no switching for another band.
Difficulty- 3/5 I had to watch the explanation a few times
to fully get it, and one part is a little difficult to do smoothly.
Overall- 4/5 One point
docked off because if you don't have the best type of band, some parts may look awkward.
Joint Venture: A band visually penetrates through the joint of your finger twice, and then a
third time in an even more visual fashion! This was a highlight of the disc for me because it's so
easy, no "rubber band type" requirements, the final phase will make your spectators cringe. I can't
give a higher recommendation for an effect. I mean, rubber bands take up NO pocket space and you
only need one of them for this visual-packed routine! I believe part of this is shown on the demo
video (as is a lot of the material), so check that out. Try this thing out because it's awesome.
Difficulty- 2/5 If you want this to look the best it can be, then you will have to work in
front of the mirror a small amount just to experiment with how the final phase looks.
5/5 Awesome magic. For my reasons, see above.
Bandlocked: Do you know the jumping rubber
band effect? If you answered yes, then you basically know Bandlocked. I would not perform this
effect for anyone other than children because it's a very well-known trick that a lot of laymen have
seen or know how to do. You may wonder why Dan decided to include this effect on here, I wondered
the same thing for a while. Then I realized that Dan has added a presentation and motivation for
this usually lifeless trick. If I were going to perform this for a child, I would definitely use the
presentation and handling that Dan has created. To me that warrants publication.
Difficulty- 1/5 Easy enough to teach a small child.
Overall- 3/5 It's really not a bad
effect, it's just that SO many people already know it. Great for kids though.
Separation: Four different colored/shaped bands are shown to be mixed up on your fingers. You place
you fingertips on the table, and then rub the bands. The audience sees them start to "sort"
themselves on your fingers. In other words, one band to each finger. Dan has an interesting
presentation for this, but I could never use it, nor do I think that I would want to use it. The
effect just doesn't seem very amazing to me. Plus, I'm not sure how you fit this into a routine very
easily. It doesn't seem like it would be worth the extra effort of pulling out the four bands just
for this one effect. Maybe you could do it as an opener, since it is quite quick, and then perform
magic with the bands. I guess, I'm still undecided as to how good this effect is.
Difficulty- 2/5 Very easy, but sometimes the bands can get tangled, so make sure you "grab the
right spot," and "put your fingers through the right hole." That little advice actually makes sense
if you own the trick!
Overall- 3/5 Like I said, I'm still undecided, but for now it seems like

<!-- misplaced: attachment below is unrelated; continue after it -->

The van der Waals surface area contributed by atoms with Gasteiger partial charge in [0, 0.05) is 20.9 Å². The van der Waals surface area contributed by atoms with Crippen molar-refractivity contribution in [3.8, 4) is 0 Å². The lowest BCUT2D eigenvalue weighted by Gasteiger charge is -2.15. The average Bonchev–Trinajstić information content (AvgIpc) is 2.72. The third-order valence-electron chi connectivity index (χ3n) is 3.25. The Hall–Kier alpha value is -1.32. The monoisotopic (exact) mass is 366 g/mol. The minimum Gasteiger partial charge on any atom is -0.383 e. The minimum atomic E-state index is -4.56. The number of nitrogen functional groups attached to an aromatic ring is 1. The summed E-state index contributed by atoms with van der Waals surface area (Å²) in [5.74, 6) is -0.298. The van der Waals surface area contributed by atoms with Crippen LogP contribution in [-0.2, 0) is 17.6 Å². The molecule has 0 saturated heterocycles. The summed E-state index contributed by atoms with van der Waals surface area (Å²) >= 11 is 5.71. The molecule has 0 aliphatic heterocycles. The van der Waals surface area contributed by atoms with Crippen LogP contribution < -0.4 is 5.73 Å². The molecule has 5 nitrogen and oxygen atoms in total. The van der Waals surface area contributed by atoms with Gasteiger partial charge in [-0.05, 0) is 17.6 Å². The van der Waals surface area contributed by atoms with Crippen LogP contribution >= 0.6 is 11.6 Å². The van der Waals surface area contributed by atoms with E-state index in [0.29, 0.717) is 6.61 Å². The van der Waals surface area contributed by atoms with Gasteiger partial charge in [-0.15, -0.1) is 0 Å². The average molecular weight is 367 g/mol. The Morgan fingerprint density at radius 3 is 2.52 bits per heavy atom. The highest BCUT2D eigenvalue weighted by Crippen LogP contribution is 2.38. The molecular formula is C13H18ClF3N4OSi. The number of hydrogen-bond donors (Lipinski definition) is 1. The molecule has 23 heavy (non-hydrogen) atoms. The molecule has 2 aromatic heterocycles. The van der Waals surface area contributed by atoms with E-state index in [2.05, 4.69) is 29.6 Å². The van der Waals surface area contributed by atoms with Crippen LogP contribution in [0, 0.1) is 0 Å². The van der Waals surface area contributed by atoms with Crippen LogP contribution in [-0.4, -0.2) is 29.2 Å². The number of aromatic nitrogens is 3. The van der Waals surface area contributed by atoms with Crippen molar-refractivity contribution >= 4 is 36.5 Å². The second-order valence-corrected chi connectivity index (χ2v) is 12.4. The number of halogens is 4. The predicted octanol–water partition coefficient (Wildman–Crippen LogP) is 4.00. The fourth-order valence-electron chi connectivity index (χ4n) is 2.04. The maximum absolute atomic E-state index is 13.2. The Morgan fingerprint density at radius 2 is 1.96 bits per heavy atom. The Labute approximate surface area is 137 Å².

an average effect.
P'Link: This is another way to link two rubber bands that I don't like
as much as the first solution. In this version you are going to have to perform a lot of moves like,
"Reach for the second strand of the band, pull it around the back of the hand, and perform an
aborigine duck call, all at the same time." It seems like a lot of unneeded, complicated work to do
a rubber band link. This version is a little more open palmed, (hence the name P(alm)' Link) which
some of you may prefer. The moment that the bands link, however, is not nearly as visual as some of
the other versions, such as the one mentioned above. Maybe it's a personal thing, but I'll stick
with the simpler version.
Difficulty- 4/5 I stil can't do this thing without making it look
like I have an itch in my upper abdomen, so I'd say it's pretty difficult.
Overall- 3/5 The
displays are nice, but the road to get there is a rocky one.
Incredible Shrinking Rubber
Band: The magician stretches a rubber band, then proceeds to slowly "shrink" the band. The
spectators are amused, but the magician explains that it really is shrinking, despite what they
think. Now it seems as though the band really is shrinking, in fact so small until it gradually
disappears. This is another highlight of the disc for me. The premise is fun for the spectators and
it gets the spectators involved. Also, I love how the lame gag lets the spectators expectations go
down considerably, and then you fry them with an impossible vanish. Structure is everything in this
effect. The only downside is that you have to either have sleeves or several rubber bands on your
wrist to perform this.
Difficulty- 2/5 Easy, but you just have to practice your movement
during the "moment" when the band vanishes. That's all I'll say.
Overall- 5/5 For all the
reasons stated above, and the downside that I mentioned isn't a big deal for me at all.
Rubber Ring Flight: A ring is borrowed and then vanished completely from the magician's hands.
The magician then offers a rubber band to the spectator as a compensation for the lost ring. Of
course the spectators do not accept his offer, so he decides to try and recreate the ring on the